Finding Solutions to Hybrid Work Conferencing Issues
The idea of what hybrid work is has changed so much – even in just the past year, and it’s only expected to continue evolving. At Infocomm 2022 in Las Vegas, the educational session Conference Room Refresh to Support Hybrid Work touched on this topic.
The panel was led by Steph Beckett, managing editor at rAVe, and included Andy Howard, managing director at Howard & Associates; Nia Celestin, vice president of Marketing at DTEN; Irwin Lazar, CISSP, president and principal analyst at Metrigy; and Tom Richards, Director of Product Management at Cisco.
Their educational discussion brushed up on the topic of hybrid work, starting off by clarifying the definition of “hybrid.”
“Early on, hybrid was simply about making a connection between somebody remote and somebody in the office,” said Celestin. “And I think it’s evolved to be much more than that. It’s evolved to: How do you not just make a connection but create an environment to enrich? That evolution of the definition has also impacted the technology that technology companies are building and coming out with. From a hardware perspective, to be able to create a level of interoperability in a room, we do things like direct guest join to allow, for example, if you're using a DTEN device and you're in a Zoom call, and then you want to go into a Microsoft Teams call, you can do that on a DTEN device.”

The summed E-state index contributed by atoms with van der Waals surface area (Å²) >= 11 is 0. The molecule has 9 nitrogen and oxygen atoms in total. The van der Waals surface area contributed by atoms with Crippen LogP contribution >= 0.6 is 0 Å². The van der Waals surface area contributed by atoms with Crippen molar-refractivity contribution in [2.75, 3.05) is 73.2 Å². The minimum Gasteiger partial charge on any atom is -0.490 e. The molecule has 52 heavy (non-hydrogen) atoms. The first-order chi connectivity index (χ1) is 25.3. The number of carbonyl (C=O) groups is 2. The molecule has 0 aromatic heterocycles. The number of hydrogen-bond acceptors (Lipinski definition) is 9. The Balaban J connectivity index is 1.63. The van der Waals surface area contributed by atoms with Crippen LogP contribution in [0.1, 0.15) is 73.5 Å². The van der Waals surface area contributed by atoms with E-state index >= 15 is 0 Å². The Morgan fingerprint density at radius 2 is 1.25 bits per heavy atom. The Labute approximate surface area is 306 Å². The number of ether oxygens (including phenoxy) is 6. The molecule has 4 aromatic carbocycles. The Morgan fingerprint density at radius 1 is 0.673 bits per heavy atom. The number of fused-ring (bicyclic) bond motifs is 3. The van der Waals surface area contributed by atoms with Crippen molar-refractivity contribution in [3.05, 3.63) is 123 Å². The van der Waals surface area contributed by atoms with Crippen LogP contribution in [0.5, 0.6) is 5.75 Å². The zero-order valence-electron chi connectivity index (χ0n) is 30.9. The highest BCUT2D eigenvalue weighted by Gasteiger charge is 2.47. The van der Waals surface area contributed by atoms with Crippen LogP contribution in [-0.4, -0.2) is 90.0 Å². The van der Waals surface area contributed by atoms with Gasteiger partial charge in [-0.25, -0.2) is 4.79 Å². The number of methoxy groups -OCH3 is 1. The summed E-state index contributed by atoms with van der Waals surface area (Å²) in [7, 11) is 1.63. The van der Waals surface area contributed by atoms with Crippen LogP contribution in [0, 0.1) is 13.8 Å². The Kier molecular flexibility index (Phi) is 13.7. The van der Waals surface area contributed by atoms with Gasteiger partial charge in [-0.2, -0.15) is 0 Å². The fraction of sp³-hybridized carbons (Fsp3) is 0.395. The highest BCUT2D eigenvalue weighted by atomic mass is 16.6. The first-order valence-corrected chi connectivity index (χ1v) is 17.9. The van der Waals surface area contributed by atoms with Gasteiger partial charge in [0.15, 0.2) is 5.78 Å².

There are many expectations for what technology should do in a conference room and beyond. But on the bright side, there are a surplus of technologies and design methodologies that can enhance meetings for both the room participants and remote ones, such as:
- Camera technologies to provide multiple zoom options
- Room layout to place screens on the side of the room (instead of at the end of the room)
- Artificial Intelligence (AI) capabilities that can enhance the view of the room
Although there are many solutions out there, one of the hybrid workplace challenges includes something called “analysis paralysis.”